By far the two most popular ETFs in the Emerging Markets ETFdb Category are VWO and EEM, which are linked to the MSCI Emerging Markets Index and have aggregate assets of nearly $80 billion. But by many measures, a healthy portion of these funds is actually invested in developed economies–specifically Taiwan and South Korea, which have been allocated to the “developed” bucket for decades by some agencies such as the IMF. South Korea accounts for about 14% of EEM and VWO, while Taiwan has an allocation of about 11%.
That means that a quarter of the most popular emerging markets ETFs is actually invested in advanced economies–at least according to some sources [see also Forget BRIC ETFs: Look To VISTA Nations For Better Opportunities].
Here’s a quick way to decide for yourself; the following table shows four key metrics, per capita gross domestic product, literacy rate, life expectancy, and Human Development Index (HDI) scores:
|Country||Per Capita GDP||Literacy Rate||Life Expectancy||HDI Score|
Here’s the same table with the country names filled in, revealing that South Korea and Taiwan are in many ways more advanced than one of the world’s largest developed markets:
|Country||Per Capita GDP||Literacy Rate||Life Expectancy||HDI Score|
For investors looking for pure-play emerging markets exposure, the GEMS Composite ETF (AGEM) might be worth a closer look; this fund from EGShares excludes the “quasi-developed” economies, and focuses instead on the BRIC bloc and markets such as South Africa, Mexico, Chile, and Indonesia.
3. Small Cap ETFs
Small cap ETFs have become increasingly popular as tools for establishing exposure to international markets, with many advisors believing that smaller companies offer better “pure play” exposure to the local economy. Whereas large cap ETFs include multi-national companies that generate revenues and earnings from around the globe, smaller stocks tend to be more dependent on local consumption patterns [see also Alternatives To The 20 Most Popular ETFs].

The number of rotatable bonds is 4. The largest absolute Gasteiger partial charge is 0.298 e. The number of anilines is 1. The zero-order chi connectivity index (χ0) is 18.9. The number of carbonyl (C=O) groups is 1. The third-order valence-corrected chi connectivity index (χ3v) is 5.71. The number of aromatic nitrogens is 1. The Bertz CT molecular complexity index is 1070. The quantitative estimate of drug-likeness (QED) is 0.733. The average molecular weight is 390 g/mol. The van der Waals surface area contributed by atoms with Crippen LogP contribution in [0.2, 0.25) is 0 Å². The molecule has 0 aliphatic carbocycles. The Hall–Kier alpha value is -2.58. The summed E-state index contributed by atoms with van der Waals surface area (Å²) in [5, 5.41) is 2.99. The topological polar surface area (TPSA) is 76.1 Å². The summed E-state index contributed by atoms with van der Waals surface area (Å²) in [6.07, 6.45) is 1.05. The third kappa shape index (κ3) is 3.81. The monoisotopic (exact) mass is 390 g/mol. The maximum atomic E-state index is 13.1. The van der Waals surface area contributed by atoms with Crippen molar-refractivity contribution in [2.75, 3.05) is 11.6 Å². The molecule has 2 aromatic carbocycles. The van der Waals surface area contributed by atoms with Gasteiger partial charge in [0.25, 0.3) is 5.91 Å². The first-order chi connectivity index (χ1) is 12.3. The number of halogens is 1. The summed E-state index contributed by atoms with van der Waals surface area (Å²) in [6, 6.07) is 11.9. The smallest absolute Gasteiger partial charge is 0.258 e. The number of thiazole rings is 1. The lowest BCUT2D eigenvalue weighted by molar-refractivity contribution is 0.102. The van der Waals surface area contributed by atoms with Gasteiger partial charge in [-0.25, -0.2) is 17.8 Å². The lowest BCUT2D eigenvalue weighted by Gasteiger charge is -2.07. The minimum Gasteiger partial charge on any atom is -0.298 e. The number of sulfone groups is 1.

A number of international markets now have dedicated small cap ETFs, including Brazil, Russia, India, China, Japan, Germany, Australia, Canada, Taiwan, and South Korea. But a look under the hood of some of these products reveals that the small cap description may be a bit of a misnomer; many of these ETFs have hefty allocations to mid cap stocks [see Small Cap ETFdb Portfolio].
That isn’t to say that these products don’t offer a very unique risk / return profile relative to large cap counterparts; the discrepancies in historical returns illustrate that the funds in the adjacent table are very different from those that focus on large cap stocks in the same markets. But investors should recognize that in many cases, “small cap” really means “small / mid cap.”
|Ticker||Name||% Small Caps||% Mid Caps|
|BRF||Market Vectors Brazil Small Cap ETF||51.5%||37.9%|
|ECNS||MSCI China Small Cap Index Fund||39.2%||56.4%|
|SCIF||India Small Cap Index ETF||75.6%||23.9%|
|CNDA||IQ Canada Small Cap ETF||28.3%||71.5%|
|GERJ||Market Vectors Germany Small Cap ETF||54.4%||44.4%|
|KROO||IQ Australia Small Cap ETF||20.6%||76.0%|
|SKOR||IQ South Korea Small Cap ETF||36.7%||53.8%|
|TWON||IQ Taiwan Small Cap ETF||81.2%||15.6%|
|RSXJ||Market Vectors Russia Small Cap ETF||42.2%||36.1%|
|SCJ||MSCI Japan Small Cap Index Fund||22.9%||73.8%|
|Source: Morningstar data|
Disclosure: No positions at time of writing.